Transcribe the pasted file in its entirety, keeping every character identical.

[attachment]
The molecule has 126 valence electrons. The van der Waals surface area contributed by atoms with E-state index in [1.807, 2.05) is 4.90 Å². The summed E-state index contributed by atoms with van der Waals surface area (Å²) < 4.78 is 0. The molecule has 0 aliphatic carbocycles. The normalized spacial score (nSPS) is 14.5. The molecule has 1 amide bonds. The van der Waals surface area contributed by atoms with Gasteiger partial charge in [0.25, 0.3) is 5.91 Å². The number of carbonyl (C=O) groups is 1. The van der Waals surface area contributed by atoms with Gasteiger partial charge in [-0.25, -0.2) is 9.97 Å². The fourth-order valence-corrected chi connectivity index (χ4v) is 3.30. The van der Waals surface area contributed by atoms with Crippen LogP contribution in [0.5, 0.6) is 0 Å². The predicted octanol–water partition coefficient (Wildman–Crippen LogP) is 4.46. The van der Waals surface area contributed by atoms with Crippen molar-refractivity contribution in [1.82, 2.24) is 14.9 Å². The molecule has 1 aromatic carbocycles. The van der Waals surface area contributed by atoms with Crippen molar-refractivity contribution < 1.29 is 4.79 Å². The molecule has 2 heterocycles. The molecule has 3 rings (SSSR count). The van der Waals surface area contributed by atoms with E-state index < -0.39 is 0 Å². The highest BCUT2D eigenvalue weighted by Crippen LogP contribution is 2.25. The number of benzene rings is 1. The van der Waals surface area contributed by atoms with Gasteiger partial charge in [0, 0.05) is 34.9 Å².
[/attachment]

The molecule has 126 valence electrons. The van der Waals surface area contributed by atoms with E-state index in [1.807, 2.05) is 4.90 Å². The summed E-state index contributed by atoms with van der Waals surface area (Å²) < 4.78 is 0. The molecule has 0 aliphatic carbocycles. The normalized spacial score (nSPS) is 14.5. The molecule has 1 amide bonds. The van der Waals surface area contributed by atoms with Gasteiger partial charge in [0.25, 0.3) is 5.91 Å². The number of carbonyl (C=O) groups is 1. The van der Waals surface area contributed by atoms with Gasteiger partial charge in [-0.25, -0.2) is 9.97 Å². The fourth-order valence-corrected chi connectivity index (χ4v) is 3.30. The van der Waals surface area contributed by atoms with Crippen LogP contribution in [0.5, 0.6) is 0 Å². The predicted octanol–water partition coefficient (Wildman–Crippen LogP) is 4.46. The van der Waals surface area contributed by atoms with Crippen molar-refractivity contribution in [1.82, 2.24) is 14.9 Å². The molecule has 1 aromatic carbocycles. The van der Waals surface area contributed by atoms with Crippen molar-refractivity contribution < 1.29 is 4.79 Å². The molecule has 2 heterocycles. The molecule has 3 rings (SSSR count). The van der Waals surface area contributed by atoms with E-state index < -0.39 is 0 Å². The highest BCUT2D eigenvalue weighted by Crippen LogP contribution is 2.25. The number of benzene rings is 1. The van der Waals surface area contributed by atoms with Gasteiger partial charge in [0, 0.05) is 34.9 Å².